Dianne Wilson taught Gilda, for three months before they met in person – thanks to Skype.
Gilda (Guo Du Song), from Blenheim, whose first language is Mandarin, was eager to improve her conversational English, but when a home tutor became available she was about to visit family in China. Keen not to miss the opportunity, Gilda’s daughter suggested she could begin learning with Dianne via Skype, the free software application that allows users to make voice calls over the internet and talk and see one another ‘live’ via their computer screens.
Dianne was happy to try, and the project has proved a great success. Now the option of Skype lessons has been opened up to many other tutors and learners in Blenheim. Tracey Ellis, English Language Partners’ Coordinator for Blenheim, says Skype provides a valuable additional tool and teaching method that gives tutors the option of working with more rural learners. It could also ensure lesson continuity if learners go home for long trips.
“Gilda had been on the waiting list for a while when Dianne kindly offered to take another learner,” says Tracey. “Gilda felt quite isolated and was keen to improve her conversational English so she could meet more people. But when we rang her daughter we found that Gilda was about to go to China for three months and was concerned that she might miss the opportunity.
“They asked whether Dianne would be willing to teach Gilda via Skype, if they could get Skype set up for Gilda in China and make all the calls. We had never done that before but I asked Dianne and she was happy to give it a try.”
Dianne, who has been a tutor for three years, already had Skype installed at home and knew what an effective teaching tool video conferencing can be. As a history teacher for the Westmount School, which has 15 campuses across New Zealand, she delivers most of her lessons in this way.
“We tossed around ideas about how we could do it and away we went,” says Dianne. “Gilda is highly educated and very well read. She reads complex novels in English but wanted to build her confidence with conversational English.”
For three months Dianne and Gilda had once-weekly Skype sessions of about 90 minutes. Dianne would also email worksheets to Gilda who would complete and email them back so Dianne could check and correct them for her.
“We are the same age and it was rather like having a pen pal,” says Dianne. “During our lessons we would have very interesting conversations about life in China from fruit trees, gardening and jewellery, to the music and food of different ethnic groups.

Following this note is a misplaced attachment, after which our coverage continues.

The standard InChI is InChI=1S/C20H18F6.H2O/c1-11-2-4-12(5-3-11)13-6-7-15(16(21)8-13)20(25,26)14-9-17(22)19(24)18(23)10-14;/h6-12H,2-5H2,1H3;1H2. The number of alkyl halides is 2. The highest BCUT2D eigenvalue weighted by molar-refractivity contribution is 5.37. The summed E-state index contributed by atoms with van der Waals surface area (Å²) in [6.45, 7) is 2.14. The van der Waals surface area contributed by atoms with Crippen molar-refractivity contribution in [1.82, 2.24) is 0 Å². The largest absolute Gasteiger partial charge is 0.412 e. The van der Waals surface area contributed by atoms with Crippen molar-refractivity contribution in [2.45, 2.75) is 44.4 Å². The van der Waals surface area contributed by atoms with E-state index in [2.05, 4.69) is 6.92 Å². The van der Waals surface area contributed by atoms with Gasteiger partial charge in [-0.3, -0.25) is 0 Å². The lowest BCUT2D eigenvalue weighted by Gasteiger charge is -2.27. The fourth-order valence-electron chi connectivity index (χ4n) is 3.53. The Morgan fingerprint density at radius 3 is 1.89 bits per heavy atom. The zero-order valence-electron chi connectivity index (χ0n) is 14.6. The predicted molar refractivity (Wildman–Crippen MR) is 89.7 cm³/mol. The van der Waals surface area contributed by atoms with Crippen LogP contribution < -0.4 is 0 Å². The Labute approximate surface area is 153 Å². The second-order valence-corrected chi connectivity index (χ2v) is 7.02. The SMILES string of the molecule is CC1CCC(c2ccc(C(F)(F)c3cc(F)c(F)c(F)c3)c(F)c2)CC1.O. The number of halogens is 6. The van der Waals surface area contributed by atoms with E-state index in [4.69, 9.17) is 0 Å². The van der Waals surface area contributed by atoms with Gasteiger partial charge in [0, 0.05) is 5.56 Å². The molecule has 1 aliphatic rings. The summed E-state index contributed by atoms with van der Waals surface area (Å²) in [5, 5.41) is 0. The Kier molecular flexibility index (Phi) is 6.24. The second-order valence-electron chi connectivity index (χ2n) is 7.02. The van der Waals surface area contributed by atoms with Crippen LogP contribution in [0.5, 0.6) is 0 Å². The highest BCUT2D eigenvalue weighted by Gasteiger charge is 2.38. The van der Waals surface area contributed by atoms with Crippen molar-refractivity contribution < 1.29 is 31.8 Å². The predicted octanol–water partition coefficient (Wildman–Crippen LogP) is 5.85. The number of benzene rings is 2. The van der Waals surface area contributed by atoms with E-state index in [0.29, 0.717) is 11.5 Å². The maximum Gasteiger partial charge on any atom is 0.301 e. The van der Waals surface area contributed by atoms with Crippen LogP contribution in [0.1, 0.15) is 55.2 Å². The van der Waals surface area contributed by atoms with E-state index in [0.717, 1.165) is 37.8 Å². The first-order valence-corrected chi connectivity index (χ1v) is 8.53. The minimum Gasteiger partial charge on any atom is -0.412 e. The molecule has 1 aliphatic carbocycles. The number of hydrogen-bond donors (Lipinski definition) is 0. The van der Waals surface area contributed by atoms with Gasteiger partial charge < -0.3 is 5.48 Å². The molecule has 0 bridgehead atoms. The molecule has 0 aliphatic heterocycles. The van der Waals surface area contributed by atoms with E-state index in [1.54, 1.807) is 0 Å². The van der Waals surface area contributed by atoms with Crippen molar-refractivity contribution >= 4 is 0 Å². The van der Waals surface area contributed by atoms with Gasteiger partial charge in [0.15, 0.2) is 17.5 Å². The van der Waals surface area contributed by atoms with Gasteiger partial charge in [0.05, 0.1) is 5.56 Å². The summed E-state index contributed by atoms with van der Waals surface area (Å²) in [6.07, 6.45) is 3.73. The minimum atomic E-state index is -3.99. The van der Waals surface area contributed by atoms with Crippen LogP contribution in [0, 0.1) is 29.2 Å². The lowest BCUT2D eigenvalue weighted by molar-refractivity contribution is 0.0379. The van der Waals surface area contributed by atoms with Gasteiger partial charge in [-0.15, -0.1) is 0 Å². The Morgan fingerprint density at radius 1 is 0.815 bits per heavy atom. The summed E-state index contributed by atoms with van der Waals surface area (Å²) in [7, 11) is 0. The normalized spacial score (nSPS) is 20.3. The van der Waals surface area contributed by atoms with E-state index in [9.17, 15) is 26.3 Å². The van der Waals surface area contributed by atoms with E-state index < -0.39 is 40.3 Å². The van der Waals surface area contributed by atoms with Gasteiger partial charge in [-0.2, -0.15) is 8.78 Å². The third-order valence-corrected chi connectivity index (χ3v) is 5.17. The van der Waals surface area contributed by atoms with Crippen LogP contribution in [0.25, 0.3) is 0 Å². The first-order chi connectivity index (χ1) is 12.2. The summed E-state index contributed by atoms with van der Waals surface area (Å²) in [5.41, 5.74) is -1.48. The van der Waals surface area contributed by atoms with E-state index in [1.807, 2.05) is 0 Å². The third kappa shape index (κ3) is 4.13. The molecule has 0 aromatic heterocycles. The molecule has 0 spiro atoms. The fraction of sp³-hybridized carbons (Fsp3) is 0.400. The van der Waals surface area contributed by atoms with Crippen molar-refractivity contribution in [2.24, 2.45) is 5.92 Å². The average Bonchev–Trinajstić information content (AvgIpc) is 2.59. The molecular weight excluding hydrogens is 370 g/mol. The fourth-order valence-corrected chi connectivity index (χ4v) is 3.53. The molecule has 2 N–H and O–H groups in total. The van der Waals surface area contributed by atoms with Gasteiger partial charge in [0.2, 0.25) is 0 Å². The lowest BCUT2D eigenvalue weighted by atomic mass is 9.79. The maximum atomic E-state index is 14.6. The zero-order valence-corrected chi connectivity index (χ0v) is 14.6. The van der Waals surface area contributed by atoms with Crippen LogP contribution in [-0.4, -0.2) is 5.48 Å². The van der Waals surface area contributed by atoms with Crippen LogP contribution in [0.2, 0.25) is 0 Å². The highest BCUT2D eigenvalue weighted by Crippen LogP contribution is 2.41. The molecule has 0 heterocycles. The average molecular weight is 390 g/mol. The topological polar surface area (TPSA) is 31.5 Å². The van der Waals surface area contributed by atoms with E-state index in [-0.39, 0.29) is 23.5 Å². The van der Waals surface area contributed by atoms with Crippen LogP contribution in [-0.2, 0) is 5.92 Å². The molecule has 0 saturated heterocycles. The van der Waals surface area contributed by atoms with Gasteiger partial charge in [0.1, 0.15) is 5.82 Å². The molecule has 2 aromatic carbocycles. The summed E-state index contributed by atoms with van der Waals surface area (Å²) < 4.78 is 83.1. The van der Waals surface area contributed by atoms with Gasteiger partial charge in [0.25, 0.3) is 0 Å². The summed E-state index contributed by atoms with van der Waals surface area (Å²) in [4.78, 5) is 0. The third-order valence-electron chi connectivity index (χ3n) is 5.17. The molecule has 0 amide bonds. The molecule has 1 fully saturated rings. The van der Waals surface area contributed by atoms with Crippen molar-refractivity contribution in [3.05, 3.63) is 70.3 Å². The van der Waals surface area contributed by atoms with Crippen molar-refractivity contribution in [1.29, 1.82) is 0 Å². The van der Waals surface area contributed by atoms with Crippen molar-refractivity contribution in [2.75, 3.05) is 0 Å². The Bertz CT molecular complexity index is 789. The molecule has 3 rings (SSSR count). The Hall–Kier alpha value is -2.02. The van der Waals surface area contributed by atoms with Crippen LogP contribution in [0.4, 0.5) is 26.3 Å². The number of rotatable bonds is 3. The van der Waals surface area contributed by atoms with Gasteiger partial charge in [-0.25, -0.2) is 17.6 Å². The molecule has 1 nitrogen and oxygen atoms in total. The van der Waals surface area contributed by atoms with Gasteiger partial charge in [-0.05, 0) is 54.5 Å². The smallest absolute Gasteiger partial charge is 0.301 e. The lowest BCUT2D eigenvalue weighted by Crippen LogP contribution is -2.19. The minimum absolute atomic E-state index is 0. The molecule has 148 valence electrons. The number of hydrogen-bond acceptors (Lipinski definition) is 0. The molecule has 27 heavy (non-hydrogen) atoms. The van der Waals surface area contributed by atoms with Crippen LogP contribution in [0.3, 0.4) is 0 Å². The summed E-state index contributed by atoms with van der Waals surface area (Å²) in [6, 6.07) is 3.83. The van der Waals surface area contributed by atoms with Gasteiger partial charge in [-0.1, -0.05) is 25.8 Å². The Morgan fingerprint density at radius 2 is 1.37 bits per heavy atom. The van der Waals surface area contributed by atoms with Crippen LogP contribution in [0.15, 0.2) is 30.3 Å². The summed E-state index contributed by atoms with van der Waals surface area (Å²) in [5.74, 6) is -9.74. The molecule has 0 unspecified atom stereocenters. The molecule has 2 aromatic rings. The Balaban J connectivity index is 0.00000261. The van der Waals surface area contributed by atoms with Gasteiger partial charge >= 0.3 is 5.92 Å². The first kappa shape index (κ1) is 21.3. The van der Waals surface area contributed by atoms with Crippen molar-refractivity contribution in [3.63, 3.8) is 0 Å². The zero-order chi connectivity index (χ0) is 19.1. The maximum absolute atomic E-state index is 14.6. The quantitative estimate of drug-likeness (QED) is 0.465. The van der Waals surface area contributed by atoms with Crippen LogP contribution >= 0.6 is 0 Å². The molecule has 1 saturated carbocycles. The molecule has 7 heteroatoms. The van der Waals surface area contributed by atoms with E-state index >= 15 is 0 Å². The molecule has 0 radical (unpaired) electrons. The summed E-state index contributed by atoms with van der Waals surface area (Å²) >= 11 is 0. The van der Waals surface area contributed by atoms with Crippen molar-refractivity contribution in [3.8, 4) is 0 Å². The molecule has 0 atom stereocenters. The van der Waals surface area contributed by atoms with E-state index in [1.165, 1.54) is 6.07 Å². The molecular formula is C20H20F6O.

“We would just play it by ear and go where the conversation took us. Gilda told me that she would also read my emails out loud to practice her pronunciation and I would tailor worksheets to her needs.
“It has been very good for Gilda and I. When we met in person it was like two old friends meeting and we chatted for a couple of hours. In many respects it broke down the barrier between teacher and learner because we began by just chatting for a couple of months and getting to know each other.”
Gilda, who returned to Blenheim at the beginning of November, and is now having more traditional one-to-one lessons with Dianne, says that she feels more confident speaking now. “I can speak more naturally in simple sentences and I can start conversations with people. On the journey back I spoke to people on the plane,” she says. “For a long time I wanted to speak English with other people, but I didn’t know how to open my mouth.
“Thank you Dianne and Tracey and English Language Partners for doing all these things for me. Via your effort I dare to speak to other people, although when I am speaking my brain is tense. I am so happy I do open my mouth. You do a great job.”
Tracey says that, while face-to-face teaching remained the ideal approach, Skype opened up exciting new options.
“Volunteer tutors who don’t have Skype at home have the option of teaching learners via Skype from the centre. It means we have the opportunity to respond to people’s needs in a different way, which is what we are all about.
“Skype offers potential to work with people in more isolated rural areas where it might not be easy to get together with a tutor. It also gives us a whole new range of options for group-based delivery.”
Tracey says that when learners go to their home countries for long visits they often don’t have anyone to speak English with and their language skills slip.
“We recently had a Brazilian learner who had worked very hard and made fantastic progress and then went home for three months to show her beautiful baby to her family,” said Tracey.
“When she came back she was quite upset at how much she had slipped. Skype lessons could also provide a way of ensuring the learner maintains their fluency and continues to progress.”
Writer: Patricia Thompson